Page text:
IEEE publishes medical device security guidance for software development

IEEE Cybersecurity Initiative is addressing medical device security with a new set of software development guidelines.

The guidance, Building Code for Medical Device Software Security, is authored by security research scientists Tom Haigh and Carl Landwehr and tackles "the bricks used to build the structure, not its architecture."

The devices the guideline addresses are wide-ranging, from wearables and bedside tools to MRIs and electronic health systems.

The guidelines are divided into 10 categories, some of which include the following:

  • Programming language selection, use and analysis.
  • Use of secure coding standards.
  • Providing audit trail for security-related events.
  • Digitally signed firmware and provenance. 

The U.S. Food and Drug Administration also published device cybersecurity guidance in October. For its guidance, the agency calls on device makers to account for cybersecurity risks during design and creation, and to submit documentation on any risks identified and controls developed to lessen such risks. FDA also says it wants to see manufacturers' plans for patching and updating medical software and operating systems.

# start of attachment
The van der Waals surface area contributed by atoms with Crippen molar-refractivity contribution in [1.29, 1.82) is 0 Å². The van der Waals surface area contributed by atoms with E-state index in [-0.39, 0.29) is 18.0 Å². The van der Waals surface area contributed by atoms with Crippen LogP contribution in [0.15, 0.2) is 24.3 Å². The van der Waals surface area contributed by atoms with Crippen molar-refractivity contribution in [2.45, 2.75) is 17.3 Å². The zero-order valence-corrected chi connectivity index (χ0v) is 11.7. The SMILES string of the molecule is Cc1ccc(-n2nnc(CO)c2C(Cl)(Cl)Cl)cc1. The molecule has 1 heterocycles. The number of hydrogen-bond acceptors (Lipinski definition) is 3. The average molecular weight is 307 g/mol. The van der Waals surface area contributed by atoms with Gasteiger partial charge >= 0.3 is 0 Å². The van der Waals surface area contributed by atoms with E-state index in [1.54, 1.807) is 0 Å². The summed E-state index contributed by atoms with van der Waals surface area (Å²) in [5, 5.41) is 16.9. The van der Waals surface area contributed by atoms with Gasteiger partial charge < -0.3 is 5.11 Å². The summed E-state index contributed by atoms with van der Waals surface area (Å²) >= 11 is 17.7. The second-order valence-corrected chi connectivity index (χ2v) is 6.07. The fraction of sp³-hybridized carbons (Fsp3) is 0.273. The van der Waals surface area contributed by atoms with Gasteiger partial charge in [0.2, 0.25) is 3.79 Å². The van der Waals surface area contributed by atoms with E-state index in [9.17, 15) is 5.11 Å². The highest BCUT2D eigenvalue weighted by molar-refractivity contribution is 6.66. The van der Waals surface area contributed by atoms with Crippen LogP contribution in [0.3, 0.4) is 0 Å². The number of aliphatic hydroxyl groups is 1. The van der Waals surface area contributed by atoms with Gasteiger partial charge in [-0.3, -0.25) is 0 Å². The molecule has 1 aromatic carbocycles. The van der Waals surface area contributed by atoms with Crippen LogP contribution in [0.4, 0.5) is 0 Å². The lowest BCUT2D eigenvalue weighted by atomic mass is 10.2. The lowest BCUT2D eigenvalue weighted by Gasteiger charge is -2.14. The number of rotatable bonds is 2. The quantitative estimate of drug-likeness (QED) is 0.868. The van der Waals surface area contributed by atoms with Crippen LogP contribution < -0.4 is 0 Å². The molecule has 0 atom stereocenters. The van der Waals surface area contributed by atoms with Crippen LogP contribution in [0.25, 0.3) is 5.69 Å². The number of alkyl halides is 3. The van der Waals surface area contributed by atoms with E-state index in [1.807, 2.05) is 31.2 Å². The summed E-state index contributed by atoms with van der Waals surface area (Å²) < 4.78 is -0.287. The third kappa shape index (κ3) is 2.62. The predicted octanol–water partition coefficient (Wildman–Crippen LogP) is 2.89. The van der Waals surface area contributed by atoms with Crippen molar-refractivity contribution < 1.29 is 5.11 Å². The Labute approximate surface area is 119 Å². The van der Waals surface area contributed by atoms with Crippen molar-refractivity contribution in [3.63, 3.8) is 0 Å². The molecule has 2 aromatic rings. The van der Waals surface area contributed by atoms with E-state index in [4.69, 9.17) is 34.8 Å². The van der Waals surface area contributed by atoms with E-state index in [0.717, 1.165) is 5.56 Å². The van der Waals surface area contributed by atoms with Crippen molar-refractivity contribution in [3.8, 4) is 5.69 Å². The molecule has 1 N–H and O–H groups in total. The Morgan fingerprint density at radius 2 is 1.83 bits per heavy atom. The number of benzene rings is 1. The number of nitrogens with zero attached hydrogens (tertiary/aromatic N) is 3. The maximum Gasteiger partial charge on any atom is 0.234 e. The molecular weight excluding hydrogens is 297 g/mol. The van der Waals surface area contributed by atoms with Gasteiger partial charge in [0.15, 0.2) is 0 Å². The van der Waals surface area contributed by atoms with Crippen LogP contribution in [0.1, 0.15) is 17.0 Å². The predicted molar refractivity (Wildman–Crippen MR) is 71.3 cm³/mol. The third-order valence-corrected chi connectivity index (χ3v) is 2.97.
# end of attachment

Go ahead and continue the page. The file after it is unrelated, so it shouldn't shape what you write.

The IEEE guidance is just a starting point for developers to "rule out the most commonly exploited classes of software vulnerabilities during the implementation phase," Landwehr, IEEE fellow and research scientist, said in an announcement.

"There is more work to do, so we encourage the industry to participate in our effort," he said.

Developers must think about device security from the start, rather than tack it on as an afterthought, the Atlantic Council in conjunction with Intel Security pressed in a recent report. The report called for improvements to public-private and private-private security collaborations, as well as an "evolutionary change of the regulatory approval paradigm" for medical devices.

According to the American Hospital Association, though, medical device cybersecurity should be the responsibility of device makers. In a December letter to the FDA, the assocation called on the agency to "hold device manufacturers accountable" for ensuring the safety of medical devices from cyberthreats. 

To learn more:
- check out the guidelines
- read the announcement